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Dozens of two-pound giant African snails seized at Los Angeles airport

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By Steve Gorman

LOS ANGELES (Reuters) – U.S. customs inspectors at Los Angeles International Airport seized a shipment of several dozen live giant African snails, considered a delicacy in Nigeria but also voracious pests that can eat paint and stucco off houses, officials said on Monday.

Weighing nearly 2 pounds (0.9 kg) each, including their shells, and measuring about 6 inches (15 cm) in length, the 67 snails arrived from Lagos, Nigeria, in two plastic baskets with paperwork describing them as being for human consumption, the U.S. Customs and Border Protection agency said.

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The mollusks appeared to be packaged as a personal shipment and were marked as destined for an address in San Dimas, California, about 30 miles (48 km) east of Los Angeles, agency spokeswoman Lee Harty said.

No attempt was made to conceal or smuggle the snails, the largest such shipment ever seized at LAX, she said. But the creatures are prohibited from entry because they are deemed a highly invasive pest that pose a serious threat to U.S. agriculture, the environment and public health, the agency said.

According to Customs and Border Protection, the giant snails can consume more than 500 types of plants, and will even munch on the exterior of homes if fruits and vegetables are not available. They also can carry several parasites harmful to humans, including one that can lead to meningitis, Harty said.

After they were intercepted by customs officials at the airport on July 1, specimens were sent to a local U.S. Department of Agriculture lab and then on to USDA mollusk specialists in Washington for further examination.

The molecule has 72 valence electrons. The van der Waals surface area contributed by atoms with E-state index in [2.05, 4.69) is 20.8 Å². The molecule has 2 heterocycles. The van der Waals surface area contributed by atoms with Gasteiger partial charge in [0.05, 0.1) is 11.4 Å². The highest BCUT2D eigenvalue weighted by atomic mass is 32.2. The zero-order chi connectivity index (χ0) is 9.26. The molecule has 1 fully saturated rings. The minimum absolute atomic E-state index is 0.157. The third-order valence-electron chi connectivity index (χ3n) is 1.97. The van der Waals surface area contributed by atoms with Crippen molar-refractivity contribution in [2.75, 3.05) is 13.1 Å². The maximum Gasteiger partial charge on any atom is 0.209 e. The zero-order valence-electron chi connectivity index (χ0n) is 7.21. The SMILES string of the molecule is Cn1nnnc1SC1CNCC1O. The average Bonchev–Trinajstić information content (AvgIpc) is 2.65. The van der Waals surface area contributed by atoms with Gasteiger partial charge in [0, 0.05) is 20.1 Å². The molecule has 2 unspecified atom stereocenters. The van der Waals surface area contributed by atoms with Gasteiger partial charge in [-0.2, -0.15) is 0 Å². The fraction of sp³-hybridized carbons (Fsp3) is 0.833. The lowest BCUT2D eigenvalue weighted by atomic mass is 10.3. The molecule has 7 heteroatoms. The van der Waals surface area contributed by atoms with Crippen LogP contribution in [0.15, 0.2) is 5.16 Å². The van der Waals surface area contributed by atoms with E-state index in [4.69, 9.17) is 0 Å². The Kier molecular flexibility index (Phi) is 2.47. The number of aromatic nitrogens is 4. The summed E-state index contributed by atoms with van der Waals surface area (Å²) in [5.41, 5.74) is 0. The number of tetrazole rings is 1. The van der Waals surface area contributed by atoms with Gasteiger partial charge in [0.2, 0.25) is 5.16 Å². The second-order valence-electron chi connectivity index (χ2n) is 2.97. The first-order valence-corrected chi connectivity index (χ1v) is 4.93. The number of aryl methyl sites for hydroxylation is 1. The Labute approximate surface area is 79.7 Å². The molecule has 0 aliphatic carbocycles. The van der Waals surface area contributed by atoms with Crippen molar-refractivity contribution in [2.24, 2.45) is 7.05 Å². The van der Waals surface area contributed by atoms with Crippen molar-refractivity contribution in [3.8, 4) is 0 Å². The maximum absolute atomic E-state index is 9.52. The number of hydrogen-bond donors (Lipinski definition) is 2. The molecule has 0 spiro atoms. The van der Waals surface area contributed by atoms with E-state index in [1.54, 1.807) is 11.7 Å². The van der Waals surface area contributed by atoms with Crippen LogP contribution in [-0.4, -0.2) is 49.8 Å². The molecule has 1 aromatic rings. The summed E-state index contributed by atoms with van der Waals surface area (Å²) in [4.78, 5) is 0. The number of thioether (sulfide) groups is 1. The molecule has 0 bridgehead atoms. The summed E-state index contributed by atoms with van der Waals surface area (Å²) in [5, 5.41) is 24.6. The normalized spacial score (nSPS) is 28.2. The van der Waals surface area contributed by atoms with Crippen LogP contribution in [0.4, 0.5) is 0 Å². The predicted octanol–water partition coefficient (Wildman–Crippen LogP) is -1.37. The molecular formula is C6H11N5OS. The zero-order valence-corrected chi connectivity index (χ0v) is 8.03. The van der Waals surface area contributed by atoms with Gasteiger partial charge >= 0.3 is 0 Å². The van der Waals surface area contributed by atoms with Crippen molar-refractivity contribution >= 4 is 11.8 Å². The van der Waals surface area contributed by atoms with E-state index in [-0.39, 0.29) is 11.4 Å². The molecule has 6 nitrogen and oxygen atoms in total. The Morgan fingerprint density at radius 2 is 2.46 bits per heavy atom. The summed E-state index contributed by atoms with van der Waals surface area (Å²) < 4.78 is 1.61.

Experts identified the creatures as belonging to the giant African snail species, known by the scientific name Archachatina marginata. They also are commonly referred to as giant African land snails, West African snails, West African land snails or banana rasp snails.

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Each of the mollusks, with striated brownish-orange shells, can easily fill the palm of a person’s hand. They can grow up to 8 inches (20 cm) in length and may live up to 10 years in the wild, experts say.

The entire collection confiscated at the airport was eventually turned over to the USDA, which disposed of the snails through incineration, although no garlic or butter was used, Harty said.

(Reporting by Steve Gorman; Editing by Peter Cooney)

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[Image via Wikipedia Commons]


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No vaccine, no carnival, Rio’s samba schools warn

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Some of Rio's biggest samba schools say they will not participate in next year's Carnival unless a coronavirus vaccine is widely available, Brazilian media reported Tuesday.

Five of the 12 top samba schools, including Mangueira and Beija Flor, told Brazil's O Globo newspaper they would vote to postpone the parades at a meeting set for Tuesday.

"It's simple. If there's no vaccine, there will be no samba," said the head of the Sao Clemente school, Renatinho Gomes.

"How can you gather crowds without collective immunity?"

The mayor of the northwestern city of Salvador de Bahia, where festivities also attract thousands of tourists, has proposed postponing the carnival season nationwide until April or June.

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New York couple point guns at Black Lives Matter protesters marching past their house

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A New York couple pointed guns at protesters marching past their house during a Black Lives Matter rally, and activists want them to be charged.

Protesters were nearing the end of their parade route when a white man came out of his home shouting obscenities in an apparent attempt to incite the group, and then yelled to his wife to get his gun, reported WNYT-TV.

Hudson Mayor Kamal Johnson, who took part in the march, said the woman came back outside and started waving the gun around.

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Australian columnist aghast at America’s ‘rotten’ COVID-19 response: ‘We are witnessing the fall of a great power’

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A columnist for an Australian newspaper has been watching the United States' response to the novel coronavirus with a mix of shock and horror -- and he now believes "we are witnessing the fall of a great power."

Crispin Hull, an editor and columnist for The Canberra Times, argues in his latest column that President Donald Trump's disastrous handling of the pandemic is symbolic of deep rot within the American political system.

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